Snooker News

O’Sullivan and Hawkins into Masters Semis

Ronnie O’Sullivan and Barry Hawkins were the first men to reach the semi-finals of the Dafabet Masters at the Alexandra Palace on Thursday.

O'Sullivan Masters 2016
O’Sullivan last won the Masters in 2014 – photo courtesy of Monique Limbos.

O’Sullivan controlled the eagerly anticipated contest with world no.1 Mark Selby, while Hawkins took advantage of a lacklustre Mark Allen to advance to the last four for the first time.

The main focus on the fifth day in London surrounded O’Sullivan’s clash with major rival Selby.

The pair had previously met on three occasions at the Masters – all in finals with O’Sullivan twice getting the better of his opponent.

However, their last encounter was in the 2014 World Championship final when the ‘Jester’ had the last laugh in reversing a big deficit to be crowned the Crucible king.

Fans and pundits weren’t sure what to expect for this battle after both emerged from contrasting opening round bouts.

Selby whitewashed Ricky Walden in sublime fashion while O’Sullivan, making his first TV appearance since Sheffield last year, needed to go the distance in ousting Mark Williams.

And while their quarter-final tie certainly lived up to the expectation with regard drama and intrigue, it perhaps wasn’t as close as had been originally predicted.

A lot of that had to do with the polarized level of play that each of the two star names brought to the table.

O’Sullivan’s long potting was scintillating and gifted him the many opportunities that he mostly took advantage of to keep his challenger at bay.

If it wasn’t for a gutsy 56 clearance to pinch the second frame, Selby would have found himself 4-0 down at the interval.

As it was, he was just two frames back and the match looked well and truly alive when the 32 year-old made a 61 break to narrow the gap to just one.

Any hope of a comeback was dismissed, though, as O’Sullivan added an even 100 to his previous runs of 69, 63, 58, 54 and 51 to make it 4-2, before going to within one frame of progressing after claiming the only truly scrappy frame of the affair.

To Selby’s credit he battled in typical fashion and, after a break of 68, it looked as though a further run of 70 would help him back to within just one.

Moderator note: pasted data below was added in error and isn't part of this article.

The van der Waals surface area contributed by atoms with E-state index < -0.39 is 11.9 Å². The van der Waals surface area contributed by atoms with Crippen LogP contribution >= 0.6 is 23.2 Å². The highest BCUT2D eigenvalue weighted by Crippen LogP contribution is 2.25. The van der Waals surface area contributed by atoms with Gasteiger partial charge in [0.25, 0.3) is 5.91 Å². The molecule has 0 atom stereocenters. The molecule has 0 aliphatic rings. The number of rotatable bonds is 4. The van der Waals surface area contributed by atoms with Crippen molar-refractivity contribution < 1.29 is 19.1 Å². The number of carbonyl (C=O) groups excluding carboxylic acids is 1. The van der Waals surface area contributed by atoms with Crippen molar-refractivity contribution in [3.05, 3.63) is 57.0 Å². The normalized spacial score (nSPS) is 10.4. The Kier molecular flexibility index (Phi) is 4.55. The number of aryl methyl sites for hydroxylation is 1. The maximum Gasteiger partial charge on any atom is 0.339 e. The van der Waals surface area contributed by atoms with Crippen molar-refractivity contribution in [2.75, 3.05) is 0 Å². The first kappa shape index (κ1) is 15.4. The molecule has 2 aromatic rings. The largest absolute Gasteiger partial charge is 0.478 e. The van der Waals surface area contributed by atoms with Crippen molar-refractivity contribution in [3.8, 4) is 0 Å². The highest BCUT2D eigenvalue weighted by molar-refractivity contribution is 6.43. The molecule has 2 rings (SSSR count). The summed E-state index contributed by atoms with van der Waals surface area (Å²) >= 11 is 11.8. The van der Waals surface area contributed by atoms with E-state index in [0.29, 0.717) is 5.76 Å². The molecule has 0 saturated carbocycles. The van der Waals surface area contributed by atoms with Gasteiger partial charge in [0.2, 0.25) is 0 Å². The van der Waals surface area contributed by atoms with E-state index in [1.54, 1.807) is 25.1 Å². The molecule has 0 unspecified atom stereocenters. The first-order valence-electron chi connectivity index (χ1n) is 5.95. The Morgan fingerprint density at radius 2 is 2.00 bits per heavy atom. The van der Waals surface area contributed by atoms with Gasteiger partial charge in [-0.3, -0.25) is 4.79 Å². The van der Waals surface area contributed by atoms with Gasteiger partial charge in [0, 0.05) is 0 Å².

However, the ‘Rocket’ hastily mopped up the remaining balls in a clinical display, clearing with an astounding 73 to get one over on his long-term foe.

Selby wasn’t anywhere near his best but O’Sullivan, at times, looked like a player completely refreshed following his self-inflicted hiatus from the sport – and a very dangerous animal.

That he is still not content with his performances is ominous for the rest of the field, because if the 40 year-old steps up to an even higher gear he will be unstoppable.

It will be interesting to see who emerges from the John Higgins and Stuart Bingham encounter on Friday, with the winner set to face the five-time champion in the last four, because both names will develop an intriguing plot line against O’Sullivan.

If it is Higgins it will continue a rivalry that is more than two decades in the making, while Bingham’s threat would represent an opportunity for O’Sullivan to gain revenge for his defeat to Ballrun in last year’s World Championship.

Despite the fact that Bingham went on to lift the trophy in Sheffield, the form book currently favours the Scot, and it will be Higgins who will be expected to emerge victorious tonight.

Yet, the form book can often go out the window in this prestigious invitation event that boasts only the very elite, as Allen will regretfully testify to.

The Northern Irishman was the big favourite against a player who had only won his first ever match in the tournament this year.

After opening with a century it looked promising for Allen, but it quickly went downhill as a series of errors allowed Hawkins in to gratefully capitalise – eventually coasting to a 6-2 triumph.

It prolongs the wait for a major title for Allen, who turns 30 towards the end of next month.

Hawkins, on the other hand, will be gaining in confidence as he seeks his own maiden major but will surely be aware that his form must continue to improve if he is to prevail in a semi-final clash with either Neil Robertson or Judd Trump.

That mouthwatering duel takes place on Friday afternoon as two of the game’s most prolific break-builders go head-to-head.

Robertson will be the marginal favourite following his recent success but the duo’s record against each other is very even, suggesting that we could be in for a humdinger.

Let’s hope so!

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